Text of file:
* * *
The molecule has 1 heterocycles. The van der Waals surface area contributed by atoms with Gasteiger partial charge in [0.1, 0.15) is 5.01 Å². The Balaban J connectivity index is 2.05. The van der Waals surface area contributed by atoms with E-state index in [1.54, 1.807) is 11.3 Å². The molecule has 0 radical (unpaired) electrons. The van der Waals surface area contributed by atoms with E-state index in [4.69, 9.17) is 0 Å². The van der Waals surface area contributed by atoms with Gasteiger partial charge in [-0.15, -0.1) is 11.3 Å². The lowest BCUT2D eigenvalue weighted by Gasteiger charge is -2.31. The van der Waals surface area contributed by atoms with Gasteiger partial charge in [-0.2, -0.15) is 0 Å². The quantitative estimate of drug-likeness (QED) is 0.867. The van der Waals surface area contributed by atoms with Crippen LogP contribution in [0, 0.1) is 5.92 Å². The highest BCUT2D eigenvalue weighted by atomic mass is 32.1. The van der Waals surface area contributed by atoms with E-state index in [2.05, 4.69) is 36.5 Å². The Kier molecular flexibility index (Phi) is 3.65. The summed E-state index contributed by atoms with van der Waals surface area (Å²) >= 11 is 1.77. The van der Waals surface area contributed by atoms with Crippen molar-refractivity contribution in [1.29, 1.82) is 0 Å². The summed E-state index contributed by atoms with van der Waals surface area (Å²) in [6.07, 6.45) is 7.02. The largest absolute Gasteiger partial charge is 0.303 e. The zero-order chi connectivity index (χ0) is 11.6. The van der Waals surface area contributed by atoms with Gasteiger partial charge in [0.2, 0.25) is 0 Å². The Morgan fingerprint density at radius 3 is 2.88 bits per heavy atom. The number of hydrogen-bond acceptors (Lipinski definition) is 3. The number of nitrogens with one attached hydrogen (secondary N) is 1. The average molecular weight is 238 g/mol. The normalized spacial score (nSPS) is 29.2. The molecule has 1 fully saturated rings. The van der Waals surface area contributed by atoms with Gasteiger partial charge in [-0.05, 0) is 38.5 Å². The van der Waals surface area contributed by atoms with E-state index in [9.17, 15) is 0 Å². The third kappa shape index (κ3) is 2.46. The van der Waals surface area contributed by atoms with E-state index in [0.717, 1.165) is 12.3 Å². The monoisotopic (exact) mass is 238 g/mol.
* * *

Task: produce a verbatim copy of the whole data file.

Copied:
The molecule has 1 heterocycles. The van der Waals surface area contributed by atoms with Gasteiger partial charge in [0.1, 0.15) is 5.01 Å². The Balaban J connectivity index is 2.05. The van der Waals surface area contributed by atoms with E-state index in [1.54, 1.807) is 11.3 Å². The molecule has 0 radical (unpaired) electrons. The van der Waals surface area contributed by atoms with E-state index in [4.69, 9.17) is 0 Å². The van der Waals surface area contributed by atoms with Gasteiger partial charge in [-0.15, -0.1) is 11.3 Å². The lowest BCUT2D eigenvalue weighted by Gasteiger charge is -2.31. The van der Waals surface area contributed by atoms with Gasteiger partial charge in [-0.2, -0.15) is 0 Å². The quantitative estimate of drug-likeness (QED) is 0.867. The van der Waals surface area contributed by atoms with Crippen LogP contribution in [0, 0.1) is 5.92 Å². The highest BCUT2D eigenvalue weighted by atomic mass is 32.1. The van der Waals surface area contributed by atoms with E-state index in [2.05, 4.69) is 36.5 Å². The Kier molecular flexibility index (Phi) is 3.65. The summed E-state index contributed by atoms with van der Waals surface area (Å²) >= 11 is 1.77. The van der Waals surface area contributed by atoms with Crippen molar-refractivity contribution in [1.29, 1.82) is 0 Å². The summed E-state index contributed by atoms with van der Waals surface area (Å²) in [6.07, 6.45) is 7.02. The largest absolute Gasteiger partial charge is 0.303 e. The zero-order chi connectivity index (χ0) is 11.6. The van der Waals surface area contributed by atoms with Gasteiger partial charge in [0.2, 0.25) is 0 Å². The Morgan fingerprint density at radius 3 is 2.88 bits per heavy atom. The number of hydrogen-bond acceptors (Lipinski definition) is 3. The number of nitrogens with one attached hydrogen (secondary N) is 1. The average molecular weight is 238 g/mol. The normalized spacial score (nSPS) is 29.2. The molecule has 1 fully saturated rings. The van der Waals surface area contributed by atoms with Gasteiger partial charge in [-0.05, 0) is 38.5 Å². The van der Waals surface area contributed by atoms with E-state index in [9.17, 15) is 0 Å². The third kappa shape index (κ3) is 2.46. The van der Waals surface area contributed by atoms with E-state index in [0.717, 1.165) is 12.3 Å². The monoisotopic (exact) mass is 238 g/mol.